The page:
October 28, 2014: Volume 89, No. 9

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OCT. 28, 2014 VOL. 89 NO. 9 FREE



Exclusive: Both candidates speak to The Cardinal


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LOUISVILLE CARDINAL Editor-in-Chief Simon Isham Asst. Editor-in-Chief Olivia Krauth Managing Editor Sammie Hill Copy Editor Alexandria Ruhs News Editor Jacob Abrahamson Asst. News Editor Lubna Hindi Features Editor Sarah Rohleder Sports Editor Noah Allison Asst. Sports Editor Sam Draut Opinion Editor Tyler Mercer Photo Editor Sasha Perez Faculty Adviser Ralph Merkel

Advertising Manager Natalie Ruark Advertising Clerk Kade Tambo Distribution Manager Kade Tambo Business Manager Lisa Potter



Crime Report: Bike thefts increase this month on campus DAVID CECIL


Someone is stealing bikes on campus — five bicycle thefts this month have police wondering why students do not lock up their valuable transportation. Police say if you are a bike owner, plan a trip to the shop this coming weekend. It could save you from hoofing it to school everyday. Beyond actually finding a space to park your bike, ensuring it’s secure while you are away in class is the next big check mark on the to-do list for every biker on campus. With at least five accounts of bike theft this month alone, that security might just become more of a priority. Lt. Col. Kenneth Brown, assistant chief of Police said the bike thefts are “more sporadic, with large groups happening at a time before vanishing. [Criminals] find a bike they want, then get it.” Brown said the thieves range in age, and often are the same people that go back to the crime after being incarcerated for a time, then released. Lt. John Tarter, the investigator in charge of

bike-related incidents, said most theft attempts occur at night, and that police patrols make sure to do rounds near bike racks to deter thieves. Both officers implore bike owners to purchase a U-Lock system for their bike, as there have yet to be any thefts from owners of that specific device. Placing the lock around the frame instead of just the tire (which often has a quick release feature holding it to the frame) is also recommended. Tarter said registering bikes with the University aid retrieval of the bike and prosecution of the thief. “We take note of the serial number, color and brand of bike to run it through a national database,” he said. This database, the National Crime and Information Center, provides the bike’s number and description to pawn shops and other second-hand sellers that would potentially see stolen goods. This way, arrests and bringing the bike to its proper owner can be made far more quickly. Registration for the service can be done via the University’s homepage by searching “Bike registration.”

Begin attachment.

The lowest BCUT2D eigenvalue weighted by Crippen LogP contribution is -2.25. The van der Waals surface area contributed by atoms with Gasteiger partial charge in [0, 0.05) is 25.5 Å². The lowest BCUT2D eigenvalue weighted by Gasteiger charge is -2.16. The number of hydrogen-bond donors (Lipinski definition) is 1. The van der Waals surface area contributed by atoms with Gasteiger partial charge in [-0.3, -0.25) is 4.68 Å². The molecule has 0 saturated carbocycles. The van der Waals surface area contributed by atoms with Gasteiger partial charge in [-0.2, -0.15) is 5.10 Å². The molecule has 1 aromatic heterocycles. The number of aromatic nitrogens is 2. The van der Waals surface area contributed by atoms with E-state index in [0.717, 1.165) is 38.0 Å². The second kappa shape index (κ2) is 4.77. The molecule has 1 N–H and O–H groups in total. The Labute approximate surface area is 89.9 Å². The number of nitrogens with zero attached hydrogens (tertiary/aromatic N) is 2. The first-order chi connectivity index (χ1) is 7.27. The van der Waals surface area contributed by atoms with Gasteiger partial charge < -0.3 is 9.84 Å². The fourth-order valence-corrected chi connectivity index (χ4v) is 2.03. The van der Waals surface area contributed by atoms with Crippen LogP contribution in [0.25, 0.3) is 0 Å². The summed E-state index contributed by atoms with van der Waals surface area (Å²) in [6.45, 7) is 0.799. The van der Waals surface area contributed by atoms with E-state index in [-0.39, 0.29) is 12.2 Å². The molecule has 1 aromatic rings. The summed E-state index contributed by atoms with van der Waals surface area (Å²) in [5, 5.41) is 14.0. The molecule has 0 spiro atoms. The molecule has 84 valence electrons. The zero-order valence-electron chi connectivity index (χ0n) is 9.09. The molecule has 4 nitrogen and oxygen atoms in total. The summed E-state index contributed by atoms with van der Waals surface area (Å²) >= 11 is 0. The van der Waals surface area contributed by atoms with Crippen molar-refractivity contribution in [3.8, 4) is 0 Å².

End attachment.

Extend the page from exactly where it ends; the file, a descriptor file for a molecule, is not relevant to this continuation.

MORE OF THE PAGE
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EDITORIAL POLICY The Louisville Cardinal, produced by students since 1926, publishes every Tuesday during the fall and spring semesters. The Editor-in-Chief has final say over the content. The Cardinal enjoys hearing feedback from its readers; please write us letters, comment on our website or communicate with us on social media. Each reader is entitled to one copy of the paper, completely free of charge.

| 3 Editor’s Note: Make your voice heard this election OCT. 28, 2014 LOUISVILLECARDINAL.COM

The Louisville Cardinal is not endorsing any candidate in this year’s election. Our staff, like our university, is one with diverse political views. For this reason, the only thing we endorse this election is making your voice heard. The goal of this issue is to help students at the University of Louisville understand the candidates and find out what they believe in. By doing so, we hope to make this campus as informed as possible when it votes.

As the candidate questionnaires and Op-Eds held in this issue show, the candidates this year offer very different choices on issues like raising the minimum wage, student debt relief, tax reform and much more. Our generation will be affected by the decisions made in Washington about these issues. This election season has been negative, and 77 percent of Americans view Congress unfavorably, according to an ABC News/Washington Post poll.

This statistic could inspire apathy among young voters, but it should give you even more reason to exercise your right to vote. We believe that college students should take advantage of the opportunity to make a difference through the ballot box. So no matter who you decide to support - Mitch McConnell, Alison Lundergan Grimes or David Patterson - make sure you get out and vote.

Who has the best shot?

Tweet us @TheCardinalNews and let us know who you think will win. #bestshot





CANDIDATE QUESTIONNAIRES: Each candidate in the U.S. Senate and Third Congressional district elections was given the opportunity to respond to a brief questionnaire. David Patterson (L), who is running for Senate and Michael Macfarlane (R), who is running for the House, did not respond.

ALISON LUNDERGAN GRIMES Democratic Candidate for U.S. Senate